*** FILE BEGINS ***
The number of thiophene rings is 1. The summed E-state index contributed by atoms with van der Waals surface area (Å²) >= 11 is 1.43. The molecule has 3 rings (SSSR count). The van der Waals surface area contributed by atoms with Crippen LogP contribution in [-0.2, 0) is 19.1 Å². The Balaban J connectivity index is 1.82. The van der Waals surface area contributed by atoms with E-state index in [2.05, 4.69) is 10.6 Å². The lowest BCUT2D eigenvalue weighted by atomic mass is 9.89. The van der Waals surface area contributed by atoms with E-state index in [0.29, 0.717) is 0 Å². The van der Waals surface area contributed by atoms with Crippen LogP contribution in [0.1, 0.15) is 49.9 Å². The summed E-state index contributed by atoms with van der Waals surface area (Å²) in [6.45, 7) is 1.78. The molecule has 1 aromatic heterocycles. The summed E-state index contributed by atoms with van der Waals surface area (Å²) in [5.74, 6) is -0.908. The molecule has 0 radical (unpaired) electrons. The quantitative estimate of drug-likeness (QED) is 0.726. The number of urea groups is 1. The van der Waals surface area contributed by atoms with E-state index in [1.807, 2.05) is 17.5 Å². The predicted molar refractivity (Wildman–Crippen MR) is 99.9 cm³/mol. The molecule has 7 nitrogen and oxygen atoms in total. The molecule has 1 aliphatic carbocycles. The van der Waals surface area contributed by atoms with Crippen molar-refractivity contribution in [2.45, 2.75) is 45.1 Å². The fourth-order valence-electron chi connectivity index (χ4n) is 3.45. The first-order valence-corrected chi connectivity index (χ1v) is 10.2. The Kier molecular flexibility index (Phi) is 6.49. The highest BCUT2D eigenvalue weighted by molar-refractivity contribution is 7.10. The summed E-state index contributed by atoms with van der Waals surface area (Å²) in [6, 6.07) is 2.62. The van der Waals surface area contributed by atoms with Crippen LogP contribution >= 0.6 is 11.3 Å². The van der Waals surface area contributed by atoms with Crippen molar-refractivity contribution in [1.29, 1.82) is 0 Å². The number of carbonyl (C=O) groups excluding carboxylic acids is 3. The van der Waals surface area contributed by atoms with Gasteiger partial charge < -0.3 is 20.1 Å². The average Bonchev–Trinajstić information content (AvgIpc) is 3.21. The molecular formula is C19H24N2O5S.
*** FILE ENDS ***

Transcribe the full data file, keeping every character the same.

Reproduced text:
The number of thiophene rings is 1. The summed E-state index contributed by atoms with van der Waals surface area (Å²) >= 11 is 1.43. The molecule has 3 rings (SSSR count). The van der Waals surface area contributed by atoms with Crippen LogP contribution in [-0.2, 0) is 19.1 Å². The Balaban J connectivity index is 1.82. The van der Waals surface area contributed by atoms with E-state index in [2.05, 4.69) is 10.6 Å². The lowest BCUT2D eigenvalue weighted by atomic mass is 9.89. The van der Waals surface area contributed by atoms with E-state index in [0.29, 0.717) is 0 Å². The van der Waals surface area contributed by atoms with Crippen LogP contribution in [0.1, 0.15) is 49.9 Å². The summed E-state index contributed by atoms with van der Waals surface area (Å²) in [6.45, 7) is 1.78. The molecule has 1 aromatic heterocycles. The summed E-state index contributed by atoms with van der Waals surface area (Å²) in [5.74, 6) is -0.908. The molecule has 0 radical (unpaired) electrons. The quantitative estimate of drug-likeness (QED) is 0.726. The number of urea groups is 1. The van der Waals surface area contributed by atoms with E-state index in [1.807, 2.05) is 17.5 Å². The predicted molar refractivity (Wildman–Crippen MR) is 99.9 cm³/mol. The molecule has 7 nitrogen and oxygen atoms in total. The molecule has 1 aliphatic carbocycles. The van der Waals surface area contributed by atoms with Crippen molar-refractivity contribution in [2.45, 2.75) is 45.1 Å². The fourth-order valence-electron chi connectivity index (χ4n) is 3.45. The first-order valence-corrected chi connectivity index (χ1v) is 10.2. The Kier molecular flexibility index (Phi) is 6.49. The highest BCUT2D eigenvalue weighted by molar-refractivity contribution is 7.10. The summed E-state index contributed by atoms with van der Waals surface area (Å²) in [6, 6.07) is 2.62. The van der Waals surface area contributed by atoms with Crippen LogP contribution >= 0.6 is 11.3 Å². The van der Waals surface area contributed by atoms with Crippen molar-refractivity contribution in [1.29, 1.82) is 0 Å². The number of carbonyl (C=O) groups excluding carboxylic acids is 3. The van der Waals surface area contributed by atoms with Gasteiger partial charge < -0.3 is 20.1 Å². The average Bonchev–Trinajstić information content (AvgIpc) is 3.21. The molecular formula is C19H24N2O5S.